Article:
By Peter Johnson
It’s May 12, time to thank those who are the heartbeat of global health care.
Say thank you in Swahili, French, Portuguese, Pashtun, Hindi, Bahasa and all the local languages in countries where nurses and midwives deliver 90 percent of health services. To be grateful on International Nurse’s Day this year is a gesture of appreciation. But we also need to acknowledge and accept the expanding roles of nurses in the health and welfare of families worldwide.
Let me explain.
For too long, the world has seen nurses as helpmates, regarding them as mid-level providers performing routine tasks. That myopic view is widening, ever so slightly. Why? Because there haven’t been enough “high-level” providers (aka doctors) for nurses to help. In the developing world and beyond, physicians aren’t available to tend to all those who need cesarean sections, seek antiretroviral therapy or want voluntary medical male circumcision. These are just a few of the health services that nurses, over time, have shown their ability to perform admirably.
As one of the few nurse-led international health nonprofits—one that’s 1,000 nurses strong and has dedicated professionals on the ground in more than 40 countries—Jhpiego has long invested in local health care providers, namely nurses and midwives, who are working in specialty areas and remote communities. Others have been slower to recognize nurses as the natural solution to expanded access to care, and that it’s OK for nurses with advanced competencies to step up.
Nurses, being nurses, have indeed stepped up. They’re preventing and treating disease the world over, proving time and again that they aren’t just good enough in a pinch. They are good, period.
And yet, some global, national and local decision-makers seem continually surprised by the ability of skilled nurses to be more than mere fill-ins for doctors. That attitude is reflected in the dearth of nurses in policy-level positions.
My proposal—that we acknowledge and accept the capability of nurses to provide 90 percent of health care worldwide—might appear to be window dressing. Or self-serving. (Full disclosure, I am a nurse as well as a midwife.) But in fact, our achieving the Sustainable Development Goals by 2030 depends on a fully empowered nursing workforce performing to peak capability.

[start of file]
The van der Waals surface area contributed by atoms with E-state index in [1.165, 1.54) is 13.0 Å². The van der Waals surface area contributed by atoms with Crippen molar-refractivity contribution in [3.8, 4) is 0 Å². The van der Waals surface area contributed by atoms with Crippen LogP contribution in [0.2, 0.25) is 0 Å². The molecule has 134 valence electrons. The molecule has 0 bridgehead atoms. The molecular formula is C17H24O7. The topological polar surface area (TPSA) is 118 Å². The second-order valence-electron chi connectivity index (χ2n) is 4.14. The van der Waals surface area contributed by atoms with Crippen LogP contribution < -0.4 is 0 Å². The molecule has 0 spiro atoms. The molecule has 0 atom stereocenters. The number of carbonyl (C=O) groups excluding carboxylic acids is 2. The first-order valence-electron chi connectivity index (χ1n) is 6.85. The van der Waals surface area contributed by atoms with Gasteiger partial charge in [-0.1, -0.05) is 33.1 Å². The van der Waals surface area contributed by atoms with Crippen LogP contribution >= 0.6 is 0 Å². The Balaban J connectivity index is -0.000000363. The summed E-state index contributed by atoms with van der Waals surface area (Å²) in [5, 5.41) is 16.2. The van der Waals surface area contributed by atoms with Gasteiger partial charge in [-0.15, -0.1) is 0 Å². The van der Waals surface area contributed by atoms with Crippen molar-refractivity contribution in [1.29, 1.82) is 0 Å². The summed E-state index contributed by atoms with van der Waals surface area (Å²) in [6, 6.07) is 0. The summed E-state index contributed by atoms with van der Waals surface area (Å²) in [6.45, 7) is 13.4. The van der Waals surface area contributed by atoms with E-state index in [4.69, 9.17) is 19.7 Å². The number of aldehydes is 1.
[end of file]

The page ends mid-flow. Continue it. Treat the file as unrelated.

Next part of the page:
What do I mean by that? Nurses managing the care of people living with HIV, diagnosing and treating people with hypertension and diabetes, caring for and empowering survivors of sexual assault, and overseeing treatment of children with malnutrition—just to cite a few.
It’s critical now to expand global nursing’s scope of practice by matching local needs with emerging areas of advanced practice. That’s why Jhpiego’s urgent mission is to engage nurses in roles and responsibilities traditionally closed to them. How? By providing appropriate education and support for clinical and leadership skills and by developing standards of practice for the advanced nurse practitioner.
On-the-ground evidence informs our vision: Nurses already serve on the frontlines of carrying out life-enhancing skills to reach the Sustainable Development Goals, including reducing maternal mortality, ending preventable deaths of newborns, tackling chronic disease and, most notably, achieving universal health coverage by partnering with everyone from patients and prominent stakeholders to community health workers.
By supporting nurses to analyze, question and lead, Jhpiego is working toward equality and justice for not only underserved communities but also health workers because we know that nurses are fundamental to saving lives and when we empower them as caregivers, women, men and children benefit tremendously.
What needs to be understood is that each health care provider of an interdisciplinary team works collaboratively to deliver care, and every member is equally important and uniquely contributes to the health of a client.
When we build nurses’ skills and allow them to do what they’re capable of, we move that much closer to ensuring that women don’t die from cervical cancer for lack of screening and treatment or from childbirth for lack of a cesarean section.
On my work travels, whether I’m in Botswana or Burma, I meet with nursing leaders who are working through their professional associations to strengthen the practice and regulation of nursing to assure quality health services for all and a standard of living and status for nurses that will keep them on the job and thriving. I often like to stop at a local health facility to visit with the nurse-in-charge. It’s time that we put some muscle behind that title and let nurses take charge and lead not from behind, but from the front.
Peter Johnson, a midwife and a nurse, directs global learning, nursing and midwifery at Jhpiego.